Archive for May, 2010

Review: “Iron Man 2”

This movie could’ve been a disaster.  More bad guys, more hot girls, more action; sounds a lot like the premise for Sony’s Spider-Man 3, which, for all its good intentions, was like a disaster.  In that flick, it was obvious Raimi and Co. only had one villain in mind for Spider-Man to fight (Sandman), but due to studio pressure, which was pressured by rabid fanboys, Venom had to be included.  That created some uneven storytelling as the flick had a hard time deciding who was more important: the black suit or Sandman.  Alas, this is not a critique on Spider-Man 3, the only reason I bring it up is that Iron Man 2 could’ve been another Spider-Man 3.

But, it’s not.

What makes Iron Man 2 better than that movie is that, yes, they do ratchet everything up a notch, but they also do the same for the story.  While it doesn’t have the same ‘magic’ that the first one had, this does feel like the logical progression of the ‘Iron Man’ story (and, in the grander scheme, the ‘Avengers’ story).  The world is now dealing with its first superhero who isn’t hiding his identity, and rival nations are struggling to catch up.  Billionaire industrialist/entrepreneur/inventor/superhero Tony Stark (Robert Downey, Jr.) is riding high off his reveal that he is Iron Man, much to the chagrin of the U.S. government, who wants the suit’s tech in order to make more of them.

The movie’s villains are Justin Hammer (Sam Rockwell), CEO of Hammer Industries and rival to Stark.  He’s not having any better luck crafting his own Iron Man, and teams up with bitter Russian physicist Ivan Vanko (Mickey Rourke), who’s father once worked with Tony’s father Howard in creating what would eventually be the ARC reactor (the tech that powers Iron Man).  Vanko wants Stark dead for what he believes is the Stark family’s fault in ruining Vanko’s family.

Instead of introducing each villain and having them team up against our hero at the end, director John Favreau and screenwriter Justin Theroux do the wise thing and have the team up towards the beginning.  In a nice twist, the heroes are the ones that wait until the last possible moment to unite.  Stark’s friend Jim ‘Rhodey’ Rhodes (Don Cheadle, taking over for Terence Howard) is having a hard time watching Stark do whatever he wants while believing that the suit should belong in more responsible hands, like the Air Force.

This leads Rhodes to donning the military-pimped Iron Man suit, dubbed the ‘Variable Threat Response Battle Suit’, though to comic fans, Rhodes is now known as the War Machine.  Iron Man and War Machine then put aside their differences to lay the smackdown on several dozen Iron Man suit drones and face off against Vanko (aka ‘Whiplash’) in a newly designed suit.

What surprised me about the first one was the lack of action.  There’s the cave escape near the end of Act 1, then the brief scene of Stark field testing the suit near the end of Act 2, then the final battle between Stark and his mentor that closed Act 3.  The main driving force behind the story was Stark himself and Downey, Jr.’s great performance.  Here, there’s actually less action (the racetrack fight in the trailers and the Iron Man/War Machine team-up at the end), but the story still moves at a brisk pace.  While it felt longer, they expand upon the story and even delve into Stark’s alcoholism, a point of focus in the comics.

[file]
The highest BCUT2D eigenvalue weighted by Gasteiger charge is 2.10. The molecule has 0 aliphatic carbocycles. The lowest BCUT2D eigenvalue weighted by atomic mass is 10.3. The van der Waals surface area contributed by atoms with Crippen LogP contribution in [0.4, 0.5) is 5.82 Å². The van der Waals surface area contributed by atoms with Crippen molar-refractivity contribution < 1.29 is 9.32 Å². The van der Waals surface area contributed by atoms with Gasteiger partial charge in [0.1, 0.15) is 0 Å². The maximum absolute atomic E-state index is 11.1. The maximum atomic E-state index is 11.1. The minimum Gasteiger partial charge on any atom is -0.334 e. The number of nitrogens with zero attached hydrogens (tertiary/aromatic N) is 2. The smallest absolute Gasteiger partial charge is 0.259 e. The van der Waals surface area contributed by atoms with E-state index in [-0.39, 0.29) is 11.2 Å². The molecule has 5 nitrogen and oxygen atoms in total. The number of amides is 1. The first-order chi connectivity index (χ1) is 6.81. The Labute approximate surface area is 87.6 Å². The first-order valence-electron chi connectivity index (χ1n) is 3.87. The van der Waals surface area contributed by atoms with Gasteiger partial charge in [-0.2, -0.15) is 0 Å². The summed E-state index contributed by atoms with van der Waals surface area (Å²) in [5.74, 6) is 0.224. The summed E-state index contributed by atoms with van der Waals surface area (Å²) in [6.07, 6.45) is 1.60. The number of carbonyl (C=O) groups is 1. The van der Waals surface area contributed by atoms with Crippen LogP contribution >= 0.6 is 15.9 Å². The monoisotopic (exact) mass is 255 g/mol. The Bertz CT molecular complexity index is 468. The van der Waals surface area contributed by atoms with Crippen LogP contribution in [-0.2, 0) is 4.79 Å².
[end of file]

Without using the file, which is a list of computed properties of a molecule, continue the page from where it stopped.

There are some disappointments, however.  The final Whiplash fight is way too short, and the story seems to almost disregard the events of the first movie.  There’s almost no mention that I can remember of Obadiah Stane and the Iron Monger that tore up a freeway, or the fact that Stark has renounced making weapons for the military.  And while some may decry the addition of Black Widow (Scarlett Johansson) as unnecessary, but she does provide some nice eye candy for all the guys, while kicking some serious ass near the end.  It’s also obvious she’ll play a role in the upcoming Avengers flick as well as any possible Iron Man sequels they may come up with.

Iron Man 2 may not be better than its predecessor, but I don’t think it’s worse than it, either.  It really is more of what was in the first, but in a lot of good ways.  The actors, especially Downey, Jr., and Gwyneth Paltrow, are more comfortable with their roles, and the new additions prove to hold their own as well.  Also, the secret scene at the end of the credits serves to set things up nicely for Marvel Studios’ big summer next year, as well as the massive Avengers movie coming in 2012.

8.5/10

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May 11, 2010 at 9:01 am 1 comment


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